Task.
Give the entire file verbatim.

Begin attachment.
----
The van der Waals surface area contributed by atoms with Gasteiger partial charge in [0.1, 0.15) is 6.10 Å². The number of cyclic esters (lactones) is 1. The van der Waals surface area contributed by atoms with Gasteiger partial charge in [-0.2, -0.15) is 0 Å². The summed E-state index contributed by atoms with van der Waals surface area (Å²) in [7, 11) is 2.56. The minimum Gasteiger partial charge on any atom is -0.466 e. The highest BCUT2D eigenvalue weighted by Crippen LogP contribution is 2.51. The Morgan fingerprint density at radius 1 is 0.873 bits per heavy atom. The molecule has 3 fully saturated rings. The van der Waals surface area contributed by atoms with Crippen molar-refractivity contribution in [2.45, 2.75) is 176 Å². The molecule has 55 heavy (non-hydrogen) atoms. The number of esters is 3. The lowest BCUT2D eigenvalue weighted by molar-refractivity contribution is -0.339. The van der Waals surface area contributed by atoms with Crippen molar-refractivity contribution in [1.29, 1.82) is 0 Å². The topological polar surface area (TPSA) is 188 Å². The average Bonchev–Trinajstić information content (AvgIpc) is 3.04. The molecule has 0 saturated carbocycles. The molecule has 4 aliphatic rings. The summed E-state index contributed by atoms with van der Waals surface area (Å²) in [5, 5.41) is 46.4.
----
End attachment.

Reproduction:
The van der Waals surface area contributed by atoms with Gasteiger partial charge in [0.1, 0.15) is 6.10 Å². The number of cyclic esters (lactones) is 1. The van der Waals surface area contributed by atoms with Gasteiger partial charge in [-0.2, -0.15) is 0 Å². The summed E-state index contributed by atoms with van der Waals surface area (Å²) in [7, 11) is 2.56. The minimum Gasteiger partial charge on any atom is -0.466 e. The highest BCUT2D eigenvalue weighted by Crippen LogP contribution is 2.51. The Morgan fingerprint density at radius 1 is 0.873 bits per heavy atom. The molecule has 3 fully saturated rings. The van der Waals surface area contributed by atoms with Crippen molar-refractivity contribution in [2.45, 2.75) is 176 Å². The molecule has 55 heavy (non-hydrogen) atoms. The number of esters is 3. The lowest BCUT2D eigenvalue weighted by molar-refractivity contribution is -0.339. The van der Waals surface area contributed by atoms with Crippen molar-refractivity contribution in [1.29, 1.82) is 0 Å². The topological polar surface area (TPSA) is 188 Å². The average Bonchev–Trinajstić information content (AvgIpc) is 3.04. The molecule has 0 saturated carbocycles. The molecule has 4 aliphatic rings. The summed E-state index contributed by atoms with van der Waals surface area (Å²) in [5, 5.41) is 46.4.